Friday, March 13, 2020

"Staying Home" During a Pandemic.

The new coronavirus human infection (COVID-19) that began in China's Hebei Province at the end of last year is now a global pandemic.

The USA is just starting to realize what's at stake here. For a long time, it seemed like it was a problem for "other people," which is the way epidemics tend to be regarded when one is not personally affected.

I started to pay more attention only when the virus moved to Italy a few weeks ago, because my daughter Agnese and her classmates were there for their "Semester in Rome." Our school, like most American universities, made an early call to end its program and get the kids home with proper precautions at the beginning of this month.

At the end of February and beginning of March, there was a sense that the situation in Italy could rapidly escalate, but no one expected the events of the past week. Italy is "shut down" as I write, and much of Europe and North America are following the same trail. Up until recently, it had been too easy to downplay COVID-19, because it's a complicated disease that manifests itself in different ways. It was too easy for us to think of it as just "a very bad version of the flu" because we were focused on hypothetical statistics like "death percentage" and on the idea that "most people get it only mildly." Whereas (as Italy shows, and they have a good health system there) the extensive spread of the COVID-19 virus creates significant overall problems in a modern society that has any sense of responsibility at all. 

The virus spreads widely among humans; most get only a little sick and some (perhaps many) never develop symptoms at all. But it hits vulnerable sectors of the population much harder, where it can develop into an serious acute respiratory illness. This is where the emergency lies. Though it may only be dangerous to the health of a few, it is the responsibility of all of us to protect them.

If the virus is unchecked, the result is a rapid spike in people who need hospitalization and special medical care. The ICUs are quickly overwhelmed, and there are not enough doctors, equipment, beds, etc. for patients who require real and immediate critical attention. This is exactly what has happened in Italy. Meanwhile, hospitals still have their regular flow of inpatients and urgent cases. The situation is comparable to a wartime crisis with ongoing civilian casualties. Doctors, nurses, and other hospital workers are exhausted, pushed beyond the limits of human endurance. In Italy, they have been heroic.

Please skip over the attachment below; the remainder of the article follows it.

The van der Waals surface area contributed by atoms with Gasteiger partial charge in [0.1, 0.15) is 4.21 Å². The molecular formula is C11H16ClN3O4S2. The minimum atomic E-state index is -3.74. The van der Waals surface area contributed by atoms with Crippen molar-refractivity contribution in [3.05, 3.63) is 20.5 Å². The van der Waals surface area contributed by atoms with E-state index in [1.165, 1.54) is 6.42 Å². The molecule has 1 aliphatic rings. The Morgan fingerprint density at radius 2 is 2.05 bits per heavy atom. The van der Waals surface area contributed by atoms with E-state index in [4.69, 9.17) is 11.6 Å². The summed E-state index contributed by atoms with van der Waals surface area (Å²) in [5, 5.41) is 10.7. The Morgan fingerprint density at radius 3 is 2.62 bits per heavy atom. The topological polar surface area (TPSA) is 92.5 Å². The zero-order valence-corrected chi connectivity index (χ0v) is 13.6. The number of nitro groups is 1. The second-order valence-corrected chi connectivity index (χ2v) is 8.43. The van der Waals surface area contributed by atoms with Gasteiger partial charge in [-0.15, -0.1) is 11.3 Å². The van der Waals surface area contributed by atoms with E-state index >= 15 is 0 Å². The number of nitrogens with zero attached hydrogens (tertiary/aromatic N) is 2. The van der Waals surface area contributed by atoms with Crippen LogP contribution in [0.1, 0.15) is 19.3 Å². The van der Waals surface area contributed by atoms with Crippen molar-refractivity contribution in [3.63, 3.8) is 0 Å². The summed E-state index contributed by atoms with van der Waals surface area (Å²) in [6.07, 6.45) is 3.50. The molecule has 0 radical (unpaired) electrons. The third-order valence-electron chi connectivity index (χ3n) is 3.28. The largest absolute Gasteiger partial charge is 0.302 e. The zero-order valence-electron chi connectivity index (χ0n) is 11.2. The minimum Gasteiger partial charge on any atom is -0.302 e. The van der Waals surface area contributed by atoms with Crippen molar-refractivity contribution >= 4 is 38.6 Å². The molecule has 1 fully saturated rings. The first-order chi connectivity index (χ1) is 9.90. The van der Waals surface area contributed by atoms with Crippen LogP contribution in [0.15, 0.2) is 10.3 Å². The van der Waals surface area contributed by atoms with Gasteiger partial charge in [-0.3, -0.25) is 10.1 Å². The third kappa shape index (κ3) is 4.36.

A healthcare crisis of this magnitude (or worse) may be coming to the USA and other countries within days or weeks. We must do everything we can to prepare for it and mitigate its impact as much as possible. With sufficient resources, most of the COVID-19 patients who require hospitalization "will live." But they will need specialized and long-term treatment. Otherwise many more of them will die or suffer permanent serious lung injuries. There is no making light of the desperate nature of the problem for them or for health-caregivers. That means, simply, that it is a serious problem for all of us.

What can we do?

The whole society needs to slow down the spread of the virus in order to slow down to a more manageable level the flow of people needing hospital care. COVID-19 spreads easily, many people might get it without ever knowing (but still spread it to others), most get nothing more than mild symptoms, but the "small percentage" of people who end up with serious pneumonia and other complications is still a huge number when they are all going into the healthcare system at the same time, needing intensive care and special medical equipment.

One thing we can all do is practice "social distancing" - a nice way of saying that public events need to be cancelled and public gathering places closed for a certain period of time. For the technologically-driven economies of the Global Village, this presents an unprecedented challenge. It is difficult to estimate the financial repercussions, and here too we all must be prepared to help the real human beings whose livelihoods are seriously disrupted or ruined. This is going to cost a lot of money over a significant period of time, and society as a whole has to be prepared to help shoulder the burden. It's encouraging to see that so many in the world recognize that what is ultimately at stake are values beyond price.

Maybe we will learn more about solidarity as we recognize the need to take care of one another, especially our elders and chronically ill people.

In any case, right now we are all going to have slow down and stay home. That in itself may not be such a bad thing in the long run. For many reasons.

I have had lots of experience with being "homebound" for long stretches of time (due to disability) during the course of the last two decades. It's not easy. For me, embracing my "material limitations" is an ongoing struggle. I can also say, however, that new possibilities "open up" within the limits, and I recognize them if I'm paying attention. 

Life is a gift, and there is always value in it, always a way to go "forward" - to draw closer to its fulfillment, to rediscover the Mystery at its roots that gives meaning to our actions and carries us through our sufferings. 

It's not easy. We have to persist, always ready to begin again. But we also have to be patient with ourselves... and with each other.